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Dak Prescott goes back in time with his legs in Cowboys' win

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Prescott takes it 17 yards to the house (0:19)

Dak Prescott keeps the ball and runs 17 yards into the end zone to get Dallas on the board in the first quarter. (0:19)

ARLINGTON, Texas -- Each time Dak Prescott ran Sunday, Rodney Guin kept thinking back to Haughton, Louisiana.

Prescott was Guin's quarterback at Haughton High School. Prescott could throw it, but since he was "bigger than our linemen," Guin said they would have Prescott run it as many as 20, 25 times a game.

Prescott did not run that many times in the Dallas Cowboys' 40-7 win over the Jacksonville Jaguars on Sunday, but he had his most rushing attempts as a Cowboy and played a critical role in a win the Cowboys absolutely had to have -- perhaps one that can lift them for a few weeks.

Prescott finished with 11 carries for 82 yards, and his 17-yard touchdown run in the first quarter started an avalanche of success for a Cowboys offense that entered the game in a season-long funk.

"He's a little bit faster than when he played for me," Guin said. "They got him in a little better shape than what we had him."

Prescott's 82 yards are the second most rushing yards by a quarterback in team history, behind Roger Staubach's 90 yards on six carries against the Philadelphia Eagles on Nov. 14, 1971. Prescott's 11 carries tied Steve Pelluer's carry total on Nov. 22, 1987 against the Miami Dolphins for the most in team history.

Some of Prescott's runs were zone-reads, like the touchdown run that was aided by blocks from tight ends Geoff Swaim and Blake Jarwin. Some were scrambles away from a collapsing pocket, like the 28-yarder in the third quarter that helped set up the third of Brett Maher's four field goals to give the Cowboys a 27-7 lead.

"They gave me the opportunity to [run]," Prescott said of the Jacksonville defense. "Honestly, we got a couple of good zone-reads in, breakdowns, and I was able to go. The guys did a good job blocking the perimeter. Other than that they played man coverage and I was able to get out of the pocket and get some green grass and just have some success out of it."

Prescott plays on artificial turf inside AT&T Stadium, but the way he ran made it seem like he was on the grass back at Haughton.

In the first five games, the Cowboys struggled offensively. While Ezekiel Elliott entered the game as the NFL's leading rusher, his yards did not did not open lanes for Prescott in the passing game. Attempting to play a conventional offense has not been fruitful.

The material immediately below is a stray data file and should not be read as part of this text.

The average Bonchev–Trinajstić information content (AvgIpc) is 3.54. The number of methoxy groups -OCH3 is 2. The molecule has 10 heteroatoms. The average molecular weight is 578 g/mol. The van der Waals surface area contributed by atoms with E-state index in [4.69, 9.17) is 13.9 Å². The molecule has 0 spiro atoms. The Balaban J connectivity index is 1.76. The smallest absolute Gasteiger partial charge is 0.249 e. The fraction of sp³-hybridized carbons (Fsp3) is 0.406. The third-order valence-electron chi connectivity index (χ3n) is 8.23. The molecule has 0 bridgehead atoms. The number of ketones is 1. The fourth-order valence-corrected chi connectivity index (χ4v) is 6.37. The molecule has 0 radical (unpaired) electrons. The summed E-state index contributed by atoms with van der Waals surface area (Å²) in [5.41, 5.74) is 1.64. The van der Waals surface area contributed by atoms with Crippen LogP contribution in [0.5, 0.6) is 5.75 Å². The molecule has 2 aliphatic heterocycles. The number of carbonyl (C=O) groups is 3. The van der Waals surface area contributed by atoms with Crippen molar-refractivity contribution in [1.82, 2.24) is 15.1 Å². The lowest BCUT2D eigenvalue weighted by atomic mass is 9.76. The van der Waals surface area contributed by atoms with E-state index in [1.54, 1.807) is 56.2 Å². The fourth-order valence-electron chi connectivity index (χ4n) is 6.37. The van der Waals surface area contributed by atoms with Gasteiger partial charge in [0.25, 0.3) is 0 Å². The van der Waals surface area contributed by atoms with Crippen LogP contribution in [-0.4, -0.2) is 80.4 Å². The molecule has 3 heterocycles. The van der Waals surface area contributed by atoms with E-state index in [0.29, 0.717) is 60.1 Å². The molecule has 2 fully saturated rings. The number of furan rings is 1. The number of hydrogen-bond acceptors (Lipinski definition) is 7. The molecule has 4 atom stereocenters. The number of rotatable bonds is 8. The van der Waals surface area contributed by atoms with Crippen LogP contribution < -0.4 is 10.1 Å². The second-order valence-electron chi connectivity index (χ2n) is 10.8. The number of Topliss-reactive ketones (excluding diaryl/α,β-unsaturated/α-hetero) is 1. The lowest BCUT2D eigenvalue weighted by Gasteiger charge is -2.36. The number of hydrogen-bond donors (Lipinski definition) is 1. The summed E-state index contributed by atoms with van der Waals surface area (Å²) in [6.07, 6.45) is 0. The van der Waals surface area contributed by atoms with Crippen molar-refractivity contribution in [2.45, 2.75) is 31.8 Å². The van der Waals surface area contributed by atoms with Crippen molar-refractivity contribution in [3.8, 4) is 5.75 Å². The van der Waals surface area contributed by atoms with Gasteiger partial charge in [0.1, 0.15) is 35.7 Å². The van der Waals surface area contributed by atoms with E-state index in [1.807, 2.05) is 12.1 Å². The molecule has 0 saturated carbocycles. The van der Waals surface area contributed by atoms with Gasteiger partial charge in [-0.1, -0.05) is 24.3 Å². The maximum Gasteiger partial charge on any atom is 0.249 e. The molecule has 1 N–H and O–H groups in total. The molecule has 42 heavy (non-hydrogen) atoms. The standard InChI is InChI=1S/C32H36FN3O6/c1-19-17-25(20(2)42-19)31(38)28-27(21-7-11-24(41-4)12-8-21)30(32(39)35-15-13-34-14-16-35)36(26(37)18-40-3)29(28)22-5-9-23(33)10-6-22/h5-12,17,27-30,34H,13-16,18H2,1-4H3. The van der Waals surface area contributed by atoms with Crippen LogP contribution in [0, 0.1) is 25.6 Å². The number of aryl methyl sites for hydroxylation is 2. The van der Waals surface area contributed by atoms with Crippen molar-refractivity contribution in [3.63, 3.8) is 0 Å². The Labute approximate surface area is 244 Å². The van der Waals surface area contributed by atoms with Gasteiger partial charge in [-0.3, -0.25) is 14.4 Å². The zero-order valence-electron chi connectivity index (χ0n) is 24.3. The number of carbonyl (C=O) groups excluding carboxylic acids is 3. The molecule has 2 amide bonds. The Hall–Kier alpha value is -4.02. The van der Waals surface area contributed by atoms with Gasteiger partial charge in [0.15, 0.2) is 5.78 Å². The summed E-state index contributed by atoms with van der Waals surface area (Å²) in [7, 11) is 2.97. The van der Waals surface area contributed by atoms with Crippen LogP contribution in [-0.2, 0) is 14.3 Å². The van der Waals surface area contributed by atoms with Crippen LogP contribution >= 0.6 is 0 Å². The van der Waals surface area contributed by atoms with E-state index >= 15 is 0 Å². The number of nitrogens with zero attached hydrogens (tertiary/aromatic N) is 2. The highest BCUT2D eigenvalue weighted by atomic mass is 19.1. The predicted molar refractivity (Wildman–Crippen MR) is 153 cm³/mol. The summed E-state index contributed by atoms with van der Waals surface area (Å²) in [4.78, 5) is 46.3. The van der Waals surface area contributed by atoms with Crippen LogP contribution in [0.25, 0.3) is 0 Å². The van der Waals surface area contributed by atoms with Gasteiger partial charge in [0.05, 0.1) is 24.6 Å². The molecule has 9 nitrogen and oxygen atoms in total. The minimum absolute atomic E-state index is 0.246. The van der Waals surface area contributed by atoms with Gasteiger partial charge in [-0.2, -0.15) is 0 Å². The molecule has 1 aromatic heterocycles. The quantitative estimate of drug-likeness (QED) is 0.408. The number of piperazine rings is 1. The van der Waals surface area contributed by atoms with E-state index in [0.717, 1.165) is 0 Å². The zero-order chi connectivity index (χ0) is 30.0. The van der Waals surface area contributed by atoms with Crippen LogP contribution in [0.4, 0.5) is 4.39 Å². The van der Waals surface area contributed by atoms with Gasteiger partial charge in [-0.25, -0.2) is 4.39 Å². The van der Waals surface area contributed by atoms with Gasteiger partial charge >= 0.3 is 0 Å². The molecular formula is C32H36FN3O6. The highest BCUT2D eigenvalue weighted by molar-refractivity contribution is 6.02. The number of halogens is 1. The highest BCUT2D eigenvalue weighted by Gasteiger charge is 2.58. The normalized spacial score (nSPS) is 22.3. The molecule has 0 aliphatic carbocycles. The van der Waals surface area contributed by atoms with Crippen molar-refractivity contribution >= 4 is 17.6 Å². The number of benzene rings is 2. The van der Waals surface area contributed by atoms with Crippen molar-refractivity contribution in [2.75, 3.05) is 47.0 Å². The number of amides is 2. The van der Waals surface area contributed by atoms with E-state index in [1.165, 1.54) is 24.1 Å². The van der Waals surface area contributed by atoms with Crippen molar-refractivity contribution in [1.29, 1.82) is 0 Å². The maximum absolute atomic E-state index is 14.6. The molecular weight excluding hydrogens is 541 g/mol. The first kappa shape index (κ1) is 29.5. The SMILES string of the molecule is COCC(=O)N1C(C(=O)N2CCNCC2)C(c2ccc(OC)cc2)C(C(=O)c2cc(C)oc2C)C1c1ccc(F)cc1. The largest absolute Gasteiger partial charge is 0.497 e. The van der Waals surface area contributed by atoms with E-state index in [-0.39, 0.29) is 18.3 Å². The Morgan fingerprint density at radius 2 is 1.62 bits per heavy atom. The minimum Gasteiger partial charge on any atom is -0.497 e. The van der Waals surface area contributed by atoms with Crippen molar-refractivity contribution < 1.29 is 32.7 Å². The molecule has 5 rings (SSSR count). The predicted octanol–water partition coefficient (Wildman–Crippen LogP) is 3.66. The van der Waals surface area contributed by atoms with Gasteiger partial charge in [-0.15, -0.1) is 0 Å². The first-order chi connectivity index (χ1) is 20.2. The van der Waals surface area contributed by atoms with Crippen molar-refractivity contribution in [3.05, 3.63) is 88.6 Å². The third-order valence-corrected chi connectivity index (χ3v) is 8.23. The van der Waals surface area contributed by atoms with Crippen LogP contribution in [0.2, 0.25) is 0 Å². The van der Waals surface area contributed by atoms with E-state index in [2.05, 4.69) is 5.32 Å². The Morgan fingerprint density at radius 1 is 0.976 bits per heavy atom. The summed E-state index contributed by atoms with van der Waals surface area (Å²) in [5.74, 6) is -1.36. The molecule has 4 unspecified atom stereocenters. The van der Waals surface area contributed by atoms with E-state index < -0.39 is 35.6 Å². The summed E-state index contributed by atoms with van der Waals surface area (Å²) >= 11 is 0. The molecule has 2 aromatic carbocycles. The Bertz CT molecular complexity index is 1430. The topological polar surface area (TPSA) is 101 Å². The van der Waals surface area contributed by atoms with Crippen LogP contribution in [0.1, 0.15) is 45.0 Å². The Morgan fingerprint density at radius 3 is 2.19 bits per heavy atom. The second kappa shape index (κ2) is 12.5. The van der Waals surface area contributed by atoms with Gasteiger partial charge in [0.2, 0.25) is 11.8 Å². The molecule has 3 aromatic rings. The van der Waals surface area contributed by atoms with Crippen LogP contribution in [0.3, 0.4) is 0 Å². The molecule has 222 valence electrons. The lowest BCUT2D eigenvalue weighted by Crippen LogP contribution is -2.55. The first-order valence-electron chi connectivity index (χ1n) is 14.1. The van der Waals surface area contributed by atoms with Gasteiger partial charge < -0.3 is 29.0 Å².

When the Cowboys get Prescott involved in the running game, things seem to open up. In the Week 2 win against the New York Giants, he ran seven times for 45 yards.

"Ever since he's been here he's been a guy who's been able to make impact plays with his feet by design but also when plays break down," coach Jason Garrett said.

On Sunday, it opened lanes in the passing game. Prescott completed 17 of 27 passes for 183 yards and threw two touchdown passes to Cole Beasley.

"Dak was unbelievable," right guard Zack Martin said. "Running it, throwing it, controlling the offense. He was outstanding."

But can he keep it up? In six games, Prescott has run 34 times for 203 yards, putting him on pace for 541 yards on 91 carries. In his first two seasons, he carried it 57 times each season for 282 and 357 yards, respectively.

Given the construct of the passing game, the Cowboys need Prescott to be that kind of a weapon in the running game.

"We've got templates for that," owner and general manager Jerry Jones said. "We had it last week there in Houston [with Deshaun Watson], and then we had it in Carolina [with Cam Newton]. They were able to have the quarterback make rushing yardage, and it compromised our defense, and we got a good defense."

But is Jones OK with his quarterback running it that much?

"Yes, I am. I'd rather see him running like that and sliding than getting chipped and nipped away at the ankles and the sacks that come in with what's in that pocket," Jones said. "I'm fine with that. That will basically cause us to open it up. We don't have to rely on that because we've got Zeke when we're at full bore out there. Our antidote for [Dak] is really directly Zeke. We don't have to depend on a lot of downfield connections for those two. You can hand it off to him or you can keep it."

Prescott and Guin still talk often. Prescott found out he would be at the game last week. As Prescott addressed the media Sunday, Guin sat in the front row.

"I wouldn't be in this position without coach," Prescott said, nodding in his direction.

At 3-3 and very much alive in a muddled NFC East picture, the Cowboys wouldn't be in this position without Prescott.

"I told him this week, 'Just be Dak and everything will be fine,'" Guin said. "So that's what he did today."